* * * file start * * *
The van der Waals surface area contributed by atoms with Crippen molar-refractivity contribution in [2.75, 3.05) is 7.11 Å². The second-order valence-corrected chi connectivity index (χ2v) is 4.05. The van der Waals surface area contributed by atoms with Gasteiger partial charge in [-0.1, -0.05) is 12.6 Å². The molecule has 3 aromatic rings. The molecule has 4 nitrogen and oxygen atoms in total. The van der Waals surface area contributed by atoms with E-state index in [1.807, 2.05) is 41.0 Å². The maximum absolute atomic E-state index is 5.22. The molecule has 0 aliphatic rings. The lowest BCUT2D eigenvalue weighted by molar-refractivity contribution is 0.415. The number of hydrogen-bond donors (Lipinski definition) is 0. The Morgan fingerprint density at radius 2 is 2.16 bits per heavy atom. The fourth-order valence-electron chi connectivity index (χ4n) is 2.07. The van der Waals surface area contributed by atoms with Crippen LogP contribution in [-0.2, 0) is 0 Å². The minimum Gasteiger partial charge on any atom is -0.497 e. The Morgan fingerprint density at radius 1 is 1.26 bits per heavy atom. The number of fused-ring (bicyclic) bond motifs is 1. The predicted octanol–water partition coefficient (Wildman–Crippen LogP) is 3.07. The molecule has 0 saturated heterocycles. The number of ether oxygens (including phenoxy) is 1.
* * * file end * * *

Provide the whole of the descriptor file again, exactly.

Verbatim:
The van der Waals surface area contributed by atoms with Crippen molar-refractivity contribution in [2.75, 3.05) is 7.11 Å². The second-order valence-corrected chi connectivity index (χ2v) is 4.05. The van der Waals surface area contributed by atoms with Gasteiger partial charge in [-0.1, -0.05) is 12.6 Å². The molecule has 3 aromatic rings. The molecule has 4 nitrogen and oxygen atoms in total. The van der Waals surface area contributed by atoms with E-state index in [1.807, 2.05) is 41.0 Å². The maximum absolute atomic E-state index is 5.22. The molecule has 0 aliphatic rings. The lowest BCUT2D eigenvalue weighted by molar-refractivity contribution is 0.415. The number of hydrogen-bond donors (Lipinski definition) is 0. The Morgan fingerprint density at radius 2 is 2.16 bits per heavy atom. The fourth-order valence-electron chi connectivity index (χ4n) is 2.07. The van der Waals surface area contributed by atoms with Crippen LogP contribution in [-0.2, 0) is 0 Å². The minimum Gasteiger partial charge on any atom is -0.497 e. The Morgan fingerprint density at radius 1 is 1.26 bits per heavy atom. The number of fused-ring (bicyclic) bond motifs is 1. The predicted octanol–water partition coefficient (Wildman–Crippen LogP) is 3.07. The molecule has 0 saturated heterocycles. The number of ether oxygens (including phenoxy) is 1.